Bairo Pite Clinic

Childhood Illnesses


Infant Mortality Compels Aussie Doctor To Support Timor Sea TV Ads 

Inheriting the World: an atlas of Children's Health and the Environment

Miracle workers of East Timor The story of OSSAA work to repair cleft palates in Timor Leste. From an article by Rochelle Mutton NT News October 9 2004

Management of the Child with a Serious Infection or Severe Malnutrition

UN and Japan support national immunisation campaign UNMISET Dili, 21 October 2003 .

Eleven thousand Children in East Timor are Malnourished . UNMISET  Dili, 14 October 2003 .

Government Leads Community Consultation In Rollout Of Poverty And Child Welfare Data . January 15, 2003 .

Childhood in East Timor: Mortality rate is 124 per thousand JSD Lusa/End Lusa Agency. 11 December 2002 .

A Household Level Analysis   A study looking at use of trad ional treatment of child illness by Angela Rogers, MPH Yale University August 2001.


Infant Mortality Compels Aussie Doctor To Support Timor Sea TV Ads 

Thursday 21 April 2005

Emeritus consultant gynaecologist, Barry Mendelawitz, who spent time working in East Timor, has felt compelled by the abysmal state of East Timor's health system to urge the Australian Government to give our neighbours a fair go in the Timor Sea. 

Featuring in the next phase of Ian Melrose's television ads, Dr Mendelawitz said the appalling conditions in East Timor could be significantly assisted by increased revenue while the country struggles to establish a viable economy and believes a fair share of the gas and oil in the Timor Sea is the most obvious source. 

"During my time in East Timor at the National hospital, it was almost a daily occurrence for a dead baby to be delivered," Dr Mendelawitz said. 

Dr Mendelawitz, who has forty years of experience in health service delivery, said twelve out of every 100 East Timorese children will die before the age of five and East Timor has the highest maternal mortality rate in the region. 

"In 2003, almost one in five babies born in the national hospital was born dead and there's every reason to expect that conditions are even worse in areas outside of Dili. The vast majority of births are not attended by professional health workers, in the regional districts it's just a case of relatives assisting with births," Dr Mendelawitz said. 

Dr Mendelawitz believes the revenue from gas and oil in the Timor Sea would have a major impact in allowing East Timor to address overwhelming levels of poverty, illiteracy, preventable disease and widespread hunger. 

"The business of negotiating maritime boundaries should have been mediated a long time ago, because in the meanwhile East Timor is in desperate need of funds for basic services such as health and education," Dr Mendalawitz said.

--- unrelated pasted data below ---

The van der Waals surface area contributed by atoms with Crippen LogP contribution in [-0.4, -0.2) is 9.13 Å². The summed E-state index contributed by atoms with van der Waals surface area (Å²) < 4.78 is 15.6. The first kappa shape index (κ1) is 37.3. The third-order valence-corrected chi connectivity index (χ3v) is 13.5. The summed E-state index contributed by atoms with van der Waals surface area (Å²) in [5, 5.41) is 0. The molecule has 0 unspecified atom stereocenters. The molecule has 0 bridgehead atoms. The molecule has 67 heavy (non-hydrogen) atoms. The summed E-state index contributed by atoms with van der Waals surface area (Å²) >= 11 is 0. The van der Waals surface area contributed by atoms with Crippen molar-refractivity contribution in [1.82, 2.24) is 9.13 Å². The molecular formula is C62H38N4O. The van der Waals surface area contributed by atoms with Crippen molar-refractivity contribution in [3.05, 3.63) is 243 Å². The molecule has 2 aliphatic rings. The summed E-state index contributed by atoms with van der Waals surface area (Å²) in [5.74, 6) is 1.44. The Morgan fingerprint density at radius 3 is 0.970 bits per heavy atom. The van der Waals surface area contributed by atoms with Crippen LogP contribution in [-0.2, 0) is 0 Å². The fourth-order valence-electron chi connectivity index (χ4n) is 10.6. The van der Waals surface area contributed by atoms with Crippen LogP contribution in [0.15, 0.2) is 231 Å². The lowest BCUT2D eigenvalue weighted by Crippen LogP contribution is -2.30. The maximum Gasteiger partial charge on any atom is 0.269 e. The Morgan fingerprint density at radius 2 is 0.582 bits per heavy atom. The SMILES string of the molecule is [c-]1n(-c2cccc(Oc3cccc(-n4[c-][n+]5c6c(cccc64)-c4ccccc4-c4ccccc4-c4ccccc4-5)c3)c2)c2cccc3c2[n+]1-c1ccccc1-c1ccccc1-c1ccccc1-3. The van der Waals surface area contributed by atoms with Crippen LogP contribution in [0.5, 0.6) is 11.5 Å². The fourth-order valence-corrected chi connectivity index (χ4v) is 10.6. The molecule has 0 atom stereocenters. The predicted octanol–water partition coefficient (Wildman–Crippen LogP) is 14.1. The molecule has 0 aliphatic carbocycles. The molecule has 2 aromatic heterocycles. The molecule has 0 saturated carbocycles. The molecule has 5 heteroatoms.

He also strongly supports the Timor Sea Justice Campaign's calls for the Australian Government to put contested gas and oil revenues into a trust fund until the dispute is resolved. 

"It's the only way to ensure money that East Timor is legally entitled to, isn't spent by the Australian Government," Dr Mendalawitz said. The ads will screen nationally from tomorrow night on channels Seven, Nine and SBS. 

Protest rallies for 'A Fair Go For East Timor' are taking place at 12noon in both Sydney and Melbourne next Tuesday when maritime boundary negotiations resume in Dili. 

For more information, please contact: Tom Clarke, co-ordinator, Timor Sea Justice Campaign, Melbourne, 0422 545 763.

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Inheriting the World: an atlas of Children's Health ant he Environment

Gordon B Mackay R Rehfuess. WHO Geneva 2004

A review of this recent publication by Mark Raines

This book contains many coloured maps and snippets of data. Unfortunately, data from East Timor is lacking for a many areas. In some cases the data is from neighbouring Indonesia .


10 million children under the age of five years die prematurely every year. 98% of these deaths occur in developing countries. 

2002 Main causes of child mortality

  • Perinatal disease (within 7 days of birth) 23%
  • Acute respiratory tract infection 18%
  • Diarrhoea 15%
  • Malaria 11%
  • Measles 5%
  • HIV 4%

Death associated with malnutrition 54%.

In 1998 North American and Europeans spent $17 billion US dollars on pet food. In 2001 the cost of scaling up vaccinations, malaria prevention and essential treatment to reach every child in the developing world was projected to cost less than half of that; 7.5 billion US dollars. In Timor Leste the under 5-year old mortality is 126 per live births (2000 data) which is worse than neighbouring Indonesia at 50 per live births and Australia with 6 per live births. Timor Leste's child mortality rate is half of Nigeria 's despite that countries oil resources.